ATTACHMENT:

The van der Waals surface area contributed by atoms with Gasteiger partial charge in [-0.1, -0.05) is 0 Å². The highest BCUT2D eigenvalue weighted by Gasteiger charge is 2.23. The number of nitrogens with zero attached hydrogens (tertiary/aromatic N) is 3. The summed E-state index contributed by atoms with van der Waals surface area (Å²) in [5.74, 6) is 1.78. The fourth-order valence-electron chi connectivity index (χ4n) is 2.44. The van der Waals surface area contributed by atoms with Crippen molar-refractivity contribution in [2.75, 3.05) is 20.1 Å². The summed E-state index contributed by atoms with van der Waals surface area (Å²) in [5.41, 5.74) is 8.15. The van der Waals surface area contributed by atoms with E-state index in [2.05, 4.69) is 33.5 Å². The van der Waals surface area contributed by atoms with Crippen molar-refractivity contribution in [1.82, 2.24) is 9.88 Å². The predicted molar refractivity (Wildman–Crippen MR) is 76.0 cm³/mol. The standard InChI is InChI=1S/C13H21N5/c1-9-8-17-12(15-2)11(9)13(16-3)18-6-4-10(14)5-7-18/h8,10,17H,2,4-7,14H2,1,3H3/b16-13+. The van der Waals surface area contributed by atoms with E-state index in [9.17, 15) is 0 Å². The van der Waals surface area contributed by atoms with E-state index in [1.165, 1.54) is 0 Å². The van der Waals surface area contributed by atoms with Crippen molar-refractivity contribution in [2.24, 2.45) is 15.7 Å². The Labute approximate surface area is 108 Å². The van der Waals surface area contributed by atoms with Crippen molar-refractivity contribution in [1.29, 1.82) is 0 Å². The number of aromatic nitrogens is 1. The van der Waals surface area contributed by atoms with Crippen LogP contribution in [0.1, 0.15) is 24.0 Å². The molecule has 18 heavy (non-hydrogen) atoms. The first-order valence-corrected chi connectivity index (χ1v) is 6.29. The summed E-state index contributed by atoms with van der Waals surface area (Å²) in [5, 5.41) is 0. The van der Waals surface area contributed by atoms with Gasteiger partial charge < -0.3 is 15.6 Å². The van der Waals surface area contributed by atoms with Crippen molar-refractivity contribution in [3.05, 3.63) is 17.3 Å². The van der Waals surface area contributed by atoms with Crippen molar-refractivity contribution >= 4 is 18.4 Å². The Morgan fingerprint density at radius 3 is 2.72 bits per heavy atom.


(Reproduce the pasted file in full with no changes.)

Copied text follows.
The van der Waals surface area contributed by atoms with Gasteiger partial charge in [-0.1, -0.05) is 0 Å². The highest BCUT2D eigenvalue weighted by Gasteiger charge is 2.23. The number of nitrogens with zero attached hydrogens (tertiary/aromatic N) is 3. The summed E-state index contributed by atoms with van der Waals surface area (Å²) in [5.74, 6) is 1.78. The fourth-order valence-electron chi connectivity index (χ4n) is 2.44. The van der Waals surface area contributed by atoms with Crippen molar-refractivity contribution in [2.75, 3.05) is 20.1 Å². The summed E-state index contributed by atoms with van der Waals surface area (Å²) in [5.41, 5.74) is 8.15. The van der Waals surface area contributed by atoms with E-state index in [2.05, 4.69) is 33.5 Å². The van der Waals surface area contributed by atoms with Crippen molar-refractivity contribution in [1.82, 2.24) is 9.88 Å². The predicted molar refractivity (Wildman–Crippen MR) is 76.0 cm³/mol. The standard InChI is InChI=1S/C13H21N5/c1-9-8-17-12(15-2)11(9)13(16-3)18-6-4-10(14)5-7-18/h8,10,17H,2,4-7,14H2,1,3H3/b16-13+. The van der Waals surface area contributed by atoms with E-state index in [9.17, 15) is 0 Å². The van der Waals surface area contributed by atoms with E-state index in [1.165, 1.54) is 0 Å². The van der Waals surface area contributed by atoms with Crippen molar-refractivity contribution in [2.24, 2.45) is 15.7 Å². The Labute approximate surface area is 108 Å². The van der Waals surface area contributed by atoms with Crippen molar-refractivity contribution in [1.29, 1.82) is 0 Å². The number of aromatic nitrogens is 1. The van der Waals surface area contributed by atoms with Crippen LogP contribution in [0.1, 0.15) is 24.0 Å². The molecule has 18 heavy (non-hydrogen) atoms. The first-order valence-corrected chi connectivity index (χ1v) is 6.29. The summed E-state index contributed by atoms with van der Waals surface area (Å²) in [5, 5.41) is 0. The van der Waals surface area contributed by atoms with Gasteiger partial charge < -0.3 is 15.6 Å². The van der Waals surface area contributed by atoms with Crippen molar-refractivity contribution in [3.05, 3.63) is 17.3 Å². The van der Waals surface area contributed by atoms with Crippen molar-refractivity contribution >= 4 is 18.4 Å². The Morgan fingerprint density at radius 3 is 2.72 bits per heavy atom.